So, what else has happened? Western Australia, for example, the mining side of things started dropping off. What do you do with that workforce? How do you transition it – not can you transition it. How do you pick up from other industries and move them into the defence space? The work is there.
Mark Skidmore: I think it's up-skilling, really. It's upskilling. We've got the workforce out there. Northern territories, South Australia; it's all around Australia. It’s a case of upskilling that workforce. We've got the workforce there, at least make sure that they're there and viable to do the job. But, we also have to look at our education at the same time, make sure we are growing those kids in the future to be able to do this work in the future too.
I think that's something that industry can help with assisting government by saying, "these are the type of skillsets we need to grow and develop, how can we get the kids working on these type of things?"
Phil Tarrant: Well, the STEMs, yeah. And, you know what, it is a motherhood issue for the industry. Everyone’s talking about it, everyone’s doing it, it's really getting into action. We need to do it. And Raydon, I caught up with Paul Papalia a little bit earlier this morning. He's only been on the job for six months now and he was saying all the right things, to echo your sentiments, about the capabilities of WA to deliver some of these programmes. They've got a workforce out there and unemployment is a bit of a problem at the moment; to transition some of the work over to WA. He was talking in a way that was very collegiate with these state-based colleagues to say, "let's not go out there and penny pinch and pick every single programme. Let's all bid for it, let's try and win it, let's go out and get it, let's be a lot more smarter around it."
So what sort of work up in NT do you think is gonna happen?
Margaret Staib: I don't think NT will be a shipbuilder, but certainly maintaining ships. And that's really important, the sustainment. And, similarly, up in the NT, there's a workforce that has come off the oil and gas projects and are ready to go. They've documented a lot of the skillsets we have up there where we need to grow some. It's about collaborating with the other states around making sure there's a national capability for the support of the Australian Defence Force.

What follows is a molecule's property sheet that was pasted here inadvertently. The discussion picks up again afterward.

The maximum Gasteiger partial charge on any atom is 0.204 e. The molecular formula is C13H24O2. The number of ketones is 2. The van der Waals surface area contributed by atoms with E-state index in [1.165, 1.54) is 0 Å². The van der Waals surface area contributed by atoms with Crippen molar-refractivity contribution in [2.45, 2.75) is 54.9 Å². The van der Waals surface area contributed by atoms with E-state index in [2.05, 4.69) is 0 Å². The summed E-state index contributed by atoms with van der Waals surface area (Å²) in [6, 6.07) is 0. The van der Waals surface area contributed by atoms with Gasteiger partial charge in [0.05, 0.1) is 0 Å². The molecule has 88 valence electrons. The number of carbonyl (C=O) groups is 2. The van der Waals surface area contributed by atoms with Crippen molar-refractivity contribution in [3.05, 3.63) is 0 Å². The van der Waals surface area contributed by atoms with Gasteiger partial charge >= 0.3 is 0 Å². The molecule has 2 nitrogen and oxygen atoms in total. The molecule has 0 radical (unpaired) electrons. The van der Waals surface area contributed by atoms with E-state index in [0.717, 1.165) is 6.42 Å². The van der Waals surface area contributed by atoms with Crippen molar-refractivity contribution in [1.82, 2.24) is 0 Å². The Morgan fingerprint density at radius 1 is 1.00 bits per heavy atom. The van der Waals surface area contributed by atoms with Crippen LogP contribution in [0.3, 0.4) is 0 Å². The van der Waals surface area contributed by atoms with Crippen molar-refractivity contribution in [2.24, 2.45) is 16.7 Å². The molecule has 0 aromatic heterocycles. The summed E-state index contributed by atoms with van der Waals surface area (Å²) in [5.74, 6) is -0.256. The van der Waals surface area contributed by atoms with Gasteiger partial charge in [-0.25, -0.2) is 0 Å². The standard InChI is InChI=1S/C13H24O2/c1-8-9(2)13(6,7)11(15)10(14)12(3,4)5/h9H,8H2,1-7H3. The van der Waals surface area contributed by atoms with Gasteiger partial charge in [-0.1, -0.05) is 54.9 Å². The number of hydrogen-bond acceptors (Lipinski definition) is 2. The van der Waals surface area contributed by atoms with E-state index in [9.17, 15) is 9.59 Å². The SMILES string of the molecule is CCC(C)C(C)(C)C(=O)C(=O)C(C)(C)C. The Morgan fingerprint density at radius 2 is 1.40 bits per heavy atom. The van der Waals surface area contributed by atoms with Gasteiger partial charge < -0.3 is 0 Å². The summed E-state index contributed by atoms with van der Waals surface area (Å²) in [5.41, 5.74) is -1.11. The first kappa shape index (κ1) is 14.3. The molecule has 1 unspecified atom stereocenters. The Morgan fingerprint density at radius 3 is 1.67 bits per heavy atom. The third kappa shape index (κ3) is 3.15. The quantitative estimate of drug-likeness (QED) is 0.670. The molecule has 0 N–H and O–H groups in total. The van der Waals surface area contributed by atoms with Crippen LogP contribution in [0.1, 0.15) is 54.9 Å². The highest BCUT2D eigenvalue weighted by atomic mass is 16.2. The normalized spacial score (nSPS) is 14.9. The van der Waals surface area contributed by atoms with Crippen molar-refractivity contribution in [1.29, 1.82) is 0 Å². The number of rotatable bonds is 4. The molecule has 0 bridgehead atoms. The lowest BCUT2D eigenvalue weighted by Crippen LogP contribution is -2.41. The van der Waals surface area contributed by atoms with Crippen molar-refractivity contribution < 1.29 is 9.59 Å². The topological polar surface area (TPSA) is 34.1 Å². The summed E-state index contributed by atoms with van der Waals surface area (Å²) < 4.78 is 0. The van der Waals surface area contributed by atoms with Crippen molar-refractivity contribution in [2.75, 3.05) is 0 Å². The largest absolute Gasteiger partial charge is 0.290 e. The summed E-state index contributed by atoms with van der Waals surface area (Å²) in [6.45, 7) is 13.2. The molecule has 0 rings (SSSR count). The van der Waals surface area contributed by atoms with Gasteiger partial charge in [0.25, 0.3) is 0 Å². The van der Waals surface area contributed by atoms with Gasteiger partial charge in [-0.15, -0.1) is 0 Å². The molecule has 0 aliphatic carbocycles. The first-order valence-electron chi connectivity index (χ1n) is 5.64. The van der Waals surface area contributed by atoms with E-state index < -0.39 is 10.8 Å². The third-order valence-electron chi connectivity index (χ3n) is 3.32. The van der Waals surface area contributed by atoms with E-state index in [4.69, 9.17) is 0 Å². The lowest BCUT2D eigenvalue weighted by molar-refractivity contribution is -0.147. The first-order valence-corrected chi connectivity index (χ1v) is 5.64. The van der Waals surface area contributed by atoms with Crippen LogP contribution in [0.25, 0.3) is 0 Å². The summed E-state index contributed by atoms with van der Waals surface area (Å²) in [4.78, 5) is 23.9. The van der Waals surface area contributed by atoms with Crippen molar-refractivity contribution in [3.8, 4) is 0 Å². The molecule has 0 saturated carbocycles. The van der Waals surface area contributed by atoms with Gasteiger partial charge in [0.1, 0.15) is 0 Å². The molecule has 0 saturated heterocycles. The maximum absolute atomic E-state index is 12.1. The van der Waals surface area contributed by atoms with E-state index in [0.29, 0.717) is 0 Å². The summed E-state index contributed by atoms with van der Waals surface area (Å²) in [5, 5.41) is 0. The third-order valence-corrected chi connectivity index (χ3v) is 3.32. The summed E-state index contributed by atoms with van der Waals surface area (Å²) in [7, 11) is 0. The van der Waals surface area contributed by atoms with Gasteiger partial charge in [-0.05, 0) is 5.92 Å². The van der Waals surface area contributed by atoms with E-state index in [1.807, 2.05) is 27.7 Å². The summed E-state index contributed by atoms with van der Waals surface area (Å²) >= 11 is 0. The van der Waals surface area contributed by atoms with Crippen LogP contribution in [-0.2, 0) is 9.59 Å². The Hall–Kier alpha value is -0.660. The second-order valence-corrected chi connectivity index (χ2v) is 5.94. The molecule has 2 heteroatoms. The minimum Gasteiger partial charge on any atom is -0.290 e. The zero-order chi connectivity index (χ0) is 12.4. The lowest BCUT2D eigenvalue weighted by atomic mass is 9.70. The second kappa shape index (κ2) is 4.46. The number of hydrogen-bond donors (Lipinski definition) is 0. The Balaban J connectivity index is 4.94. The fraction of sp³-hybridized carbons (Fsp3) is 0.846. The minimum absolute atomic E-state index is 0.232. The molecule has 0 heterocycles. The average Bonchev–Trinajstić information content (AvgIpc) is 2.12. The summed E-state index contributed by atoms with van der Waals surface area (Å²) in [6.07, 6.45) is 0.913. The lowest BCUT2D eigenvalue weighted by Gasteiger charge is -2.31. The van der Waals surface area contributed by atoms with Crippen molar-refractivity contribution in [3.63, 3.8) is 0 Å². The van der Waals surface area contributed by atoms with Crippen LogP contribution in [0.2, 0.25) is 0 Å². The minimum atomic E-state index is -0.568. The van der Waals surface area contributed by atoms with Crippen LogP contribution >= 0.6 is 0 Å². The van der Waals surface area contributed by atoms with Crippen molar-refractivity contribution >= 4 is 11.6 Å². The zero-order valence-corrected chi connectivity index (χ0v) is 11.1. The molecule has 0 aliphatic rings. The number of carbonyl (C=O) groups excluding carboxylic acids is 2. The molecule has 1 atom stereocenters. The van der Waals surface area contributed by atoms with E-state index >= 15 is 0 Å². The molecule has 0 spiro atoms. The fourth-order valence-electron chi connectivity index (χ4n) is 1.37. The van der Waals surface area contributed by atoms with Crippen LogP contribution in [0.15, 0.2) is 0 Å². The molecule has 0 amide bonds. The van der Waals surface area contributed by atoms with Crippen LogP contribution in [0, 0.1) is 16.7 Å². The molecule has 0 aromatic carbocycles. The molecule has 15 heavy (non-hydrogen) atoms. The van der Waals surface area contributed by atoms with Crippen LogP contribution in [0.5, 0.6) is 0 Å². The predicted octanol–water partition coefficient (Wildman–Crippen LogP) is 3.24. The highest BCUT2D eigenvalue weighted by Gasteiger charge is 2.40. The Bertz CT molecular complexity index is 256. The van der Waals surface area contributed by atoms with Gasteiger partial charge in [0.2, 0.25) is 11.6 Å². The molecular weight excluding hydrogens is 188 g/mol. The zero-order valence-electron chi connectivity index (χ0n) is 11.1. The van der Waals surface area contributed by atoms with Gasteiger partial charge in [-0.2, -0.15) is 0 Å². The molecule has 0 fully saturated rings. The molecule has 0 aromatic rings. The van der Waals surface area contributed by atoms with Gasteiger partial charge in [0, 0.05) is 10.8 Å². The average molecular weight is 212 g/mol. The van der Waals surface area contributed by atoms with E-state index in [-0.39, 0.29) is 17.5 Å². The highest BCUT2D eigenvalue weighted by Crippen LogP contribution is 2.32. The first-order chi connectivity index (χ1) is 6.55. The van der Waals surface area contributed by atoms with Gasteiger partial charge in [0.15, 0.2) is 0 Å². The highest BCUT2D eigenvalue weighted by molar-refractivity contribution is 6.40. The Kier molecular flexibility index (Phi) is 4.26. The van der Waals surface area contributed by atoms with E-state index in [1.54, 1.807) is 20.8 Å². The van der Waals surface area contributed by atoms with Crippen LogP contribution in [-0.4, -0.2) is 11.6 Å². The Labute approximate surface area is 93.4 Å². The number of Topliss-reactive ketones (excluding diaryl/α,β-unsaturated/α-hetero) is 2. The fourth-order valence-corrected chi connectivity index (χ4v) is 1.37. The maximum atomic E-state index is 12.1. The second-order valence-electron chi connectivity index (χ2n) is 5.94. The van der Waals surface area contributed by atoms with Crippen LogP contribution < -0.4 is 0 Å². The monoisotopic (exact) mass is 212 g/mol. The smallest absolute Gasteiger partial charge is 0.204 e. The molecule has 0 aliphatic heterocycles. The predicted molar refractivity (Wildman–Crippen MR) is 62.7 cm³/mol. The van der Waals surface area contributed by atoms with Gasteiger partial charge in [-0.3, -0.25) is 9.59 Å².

Mark Skidmore: States and Territories, I should say, because I'm on the ACT Defence Industry Board.
Phil Tarrant: Here's a question for you. How do you balance all these different hats? Raydon?
Raydon Gates: I was just gonna say retirement mate, it's exhausting.
Mark Skidmore: It is exhausting, yeah. Don't rush into retirement too quick.
Phil Tarrant: Well, as we said there is plenty of opportunities for people to exit Services when they're ready and you all highlight the success of that transition. I hope you enjoy your time on the QinetiQ board and I look forward to seeing what QinetiQ does over the next period of time. It sounds like they've got some good minds to help steer them as they go down this path of growing. Thanks for coming on the podcast guys, I really do appreciate it.
Mark Skidmore: Thanks, Phil.
Raydon Gates: Thank you.
Margaret Staib: Thanks, Phil.
Phil Tarrant: Remember to check out defenseconnect.com.au. If you're not yet receiving our daily market intelligence news, please do subscribe at defenceconnect.com.au/subscribe. We're on all social media channels, if you'd like to follow us just search for Defence Connect. And if you've got any questions for myself or anyone here who we've just had a chat with today, the guys on the QinetiQ board; Raydon Gates, Margaret Staib, and Mark Skidmore, drop me a note and I'll connect you to an editor at defenceconnect.com.au. We'll be back again soon. Until then, bye-bye.